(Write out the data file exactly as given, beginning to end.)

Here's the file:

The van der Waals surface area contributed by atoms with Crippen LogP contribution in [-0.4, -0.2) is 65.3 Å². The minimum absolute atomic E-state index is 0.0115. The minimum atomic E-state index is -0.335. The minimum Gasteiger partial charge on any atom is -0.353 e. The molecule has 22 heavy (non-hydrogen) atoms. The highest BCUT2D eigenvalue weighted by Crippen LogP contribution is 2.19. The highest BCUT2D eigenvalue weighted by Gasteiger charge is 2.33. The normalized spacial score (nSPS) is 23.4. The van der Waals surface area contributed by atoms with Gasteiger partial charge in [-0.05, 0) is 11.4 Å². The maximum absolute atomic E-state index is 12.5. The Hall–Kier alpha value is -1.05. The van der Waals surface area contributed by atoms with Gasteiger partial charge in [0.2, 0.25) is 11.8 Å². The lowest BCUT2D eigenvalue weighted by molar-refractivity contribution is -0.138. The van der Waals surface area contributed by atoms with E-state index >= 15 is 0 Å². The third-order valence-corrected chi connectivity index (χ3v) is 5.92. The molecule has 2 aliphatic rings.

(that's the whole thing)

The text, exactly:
The van der Waals surface area contributed by atoms with Crippen LogP contribution in [-0.4, -0.2) is 65.3 Å². The minimum absolute atomic E-state index is 0.0115. The minimum atomic E-state index is -0.335. The minimum Gasteiger partial charge on any atom is -0.353 e. The molecule has 22 heavy (non-hydrogen) atoms. The highest BCUT2D eigenvalue weighted by Crippen LogP contribution is 2.19. The highest BCUT2D eigenvalue weighted by Gasteiger charge is 2.33. The normalized spacial score (nSPS) is 23.4. The van der Waals surface area contributed by atoms with Gasteiger partial charge in [-0.05, 0) is 11.4 Å². The maximum absolute atomic E-state index is 12.5. The Hall–Kier alpha value is -1.05. The van der Waals surface area contributed by atoms with Gasteiger partial charge in [0.2, 0.25) is 11.8 Å². The lowest BCUT2D eigenvalue weighted by molar-refractivity contribution is -0.138. The van der Waals surface area contributed by atoms with E-state index >= 15 is 0 Å². The third-order valence-corrected chi connectivity index (χ3v) is 5.92. The molecule has 2 aliphatic rings.